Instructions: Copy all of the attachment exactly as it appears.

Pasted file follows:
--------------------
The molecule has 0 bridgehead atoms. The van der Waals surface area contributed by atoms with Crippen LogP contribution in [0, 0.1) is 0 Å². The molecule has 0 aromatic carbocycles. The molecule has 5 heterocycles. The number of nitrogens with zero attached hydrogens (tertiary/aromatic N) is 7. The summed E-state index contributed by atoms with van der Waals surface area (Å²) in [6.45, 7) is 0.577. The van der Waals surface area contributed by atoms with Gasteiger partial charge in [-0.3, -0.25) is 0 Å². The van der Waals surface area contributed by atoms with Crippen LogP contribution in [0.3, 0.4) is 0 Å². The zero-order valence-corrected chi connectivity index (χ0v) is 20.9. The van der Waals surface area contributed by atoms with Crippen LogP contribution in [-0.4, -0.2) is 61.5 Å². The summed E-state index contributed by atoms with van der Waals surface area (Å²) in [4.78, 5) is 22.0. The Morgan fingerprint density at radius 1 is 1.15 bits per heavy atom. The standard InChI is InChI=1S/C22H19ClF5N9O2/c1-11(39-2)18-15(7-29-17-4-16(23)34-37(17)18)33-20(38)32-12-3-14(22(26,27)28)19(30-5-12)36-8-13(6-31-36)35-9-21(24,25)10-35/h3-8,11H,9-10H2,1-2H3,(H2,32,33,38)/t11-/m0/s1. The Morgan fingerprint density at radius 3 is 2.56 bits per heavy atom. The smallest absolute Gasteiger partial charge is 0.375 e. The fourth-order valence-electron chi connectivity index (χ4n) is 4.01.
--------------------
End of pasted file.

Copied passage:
The molecule has 0 bridgehead atoms. The van der Waals surface area contributed by atoms with Crippen LogP contribution in [0, 0.1) is 0 Å². The molecule has 0 aromatic carbocycles. The molecule has 5 heterocycles. The number of nitrogens with zero attached hydrogens (tertiary/aromatic N) is 7. The summed E-state index contributed by atoms with van der Waals surface area (Å²) in [6.45, 7) is 0.577. The van der Waals surface area contributed by atoms with Gasteiger partial charge in [-0.3, -0.25) is 0 Å². The van der Waals surface area contributed by atoms with Crippen LogP contribution in [0.3, 0.4) is 0 Å². The zero-order valence-corrected chi connectivity index (χ0v) is 20.9. The van der Waals surface area contributed by atoms with Crippen LogP contribution in [-0.4, -0.2) is 61.5 Å². The summed E-state index contributed by atoms with van der Waals surface area (Å²) in [4.78, 5) is 22.0. The Morgan fingerprint density at radius 1 is 1.15 bits per heavy atom. The standard InChI is InChI=1S/C22H19ClF5N9O2/c1-11(39-2)18-15(7-29-17-4-16(23)34-37(17)18)33-20(38)32-12-3-14(22(26,27)28)19(30-5-12)36-8-13(6-31-36)35-9-21(24,25)10-35/h3-8,11H,9-10H2,1-2H3,(H2,32,33,38)/t11-/m0/s1. The Morgan fingerprint density at radius 3 is 2.56 bits per heavy atom. The smallest absolute Gasteiger partial charge is 0.375 e. The fourth-order valence-electron chi connectivity index (χ4n) is 4.01.